Privacy advocates are sure to be upset by this, although Amazon writes in the filing that all of the captured dialogue does not need to be sent through Amazon’s servers “thus addressing privacy concerns associated with an ‘always-on’ speech processing system.” Amazon also says that it might need to record only 10 to 30 seconds of speech at a time to mollify those concerned about privacy issues.
Amazon says it might not ever implement the technology in the patent
The patent says that once the wakeword is said, it looks for the most recent pause in the dialogue; everything said after that pause up to the wakeword is sent to an Amazon server for processing. But why even bother filing this patent? Because, as the authors of the patent application point out, current systems used to process speech are designed to ignore everything until the wakeword is spoken. The technology used in the patent will allow users to phrase requests for Alexa in a more natural way. Amazon says that it has not already implemented the technology listed in the patent (try it yourself on an Echo device) and may never implement the changes as laid out in the application.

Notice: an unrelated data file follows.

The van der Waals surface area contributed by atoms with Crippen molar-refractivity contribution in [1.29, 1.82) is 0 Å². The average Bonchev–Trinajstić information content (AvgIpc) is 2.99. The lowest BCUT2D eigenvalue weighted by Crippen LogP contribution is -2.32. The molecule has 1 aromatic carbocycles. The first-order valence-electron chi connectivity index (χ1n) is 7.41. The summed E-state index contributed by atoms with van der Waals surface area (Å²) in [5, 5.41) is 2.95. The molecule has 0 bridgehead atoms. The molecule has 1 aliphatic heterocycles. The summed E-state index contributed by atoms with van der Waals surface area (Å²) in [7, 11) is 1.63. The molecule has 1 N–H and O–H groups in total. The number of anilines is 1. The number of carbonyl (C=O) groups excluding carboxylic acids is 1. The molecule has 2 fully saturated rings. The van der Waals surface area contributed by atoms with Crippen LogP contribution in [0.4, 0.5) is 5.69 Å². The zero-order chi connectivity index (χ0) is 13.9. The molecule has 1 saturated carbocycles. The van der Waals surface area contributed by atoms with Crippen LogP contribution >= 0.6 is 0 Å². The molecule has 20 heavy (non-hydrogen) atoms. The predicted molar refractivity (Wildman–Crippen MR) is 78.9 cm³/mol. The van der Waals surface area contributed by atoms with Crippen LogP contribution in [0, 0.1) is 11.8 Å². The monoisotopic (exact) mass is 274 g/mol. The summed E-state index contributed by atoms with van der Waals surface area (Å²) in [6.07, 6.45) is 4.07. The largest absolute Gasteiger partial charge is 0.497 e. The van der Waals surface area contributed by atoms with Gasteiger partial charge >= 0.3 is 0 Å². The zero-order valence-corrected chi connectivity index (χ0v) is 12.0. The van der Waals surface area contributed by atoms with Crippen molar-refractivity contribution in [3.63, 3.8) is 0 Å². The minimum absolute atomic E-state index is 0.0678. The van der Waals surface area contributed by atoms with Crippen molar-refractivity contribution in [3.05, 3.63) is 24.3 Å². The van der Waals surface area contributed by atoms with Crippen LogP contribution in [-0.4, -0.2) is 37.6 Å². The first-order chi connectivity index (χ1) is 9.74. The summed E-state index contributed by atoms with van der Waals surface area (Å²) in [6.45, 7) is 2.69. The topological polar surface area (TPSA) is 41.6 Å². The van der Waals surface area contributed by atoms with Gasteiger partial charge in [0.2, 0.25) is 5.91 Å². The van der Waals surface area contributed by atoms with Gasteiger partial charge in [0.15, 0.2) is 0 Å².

Alexa, of course, isn’t the only personal assistant that allows users to get help by using a wakeword. The Google Assistant, in fact, has two (‘OK, Google’ and ‘Hey Google’) and Siri has its ‘Hey Siri’ wakeword. Alexa, Google Assistant, and Siri are considered the top three virtual helpers with Google Assistant arguably on top, followed by Alexa and then Siri.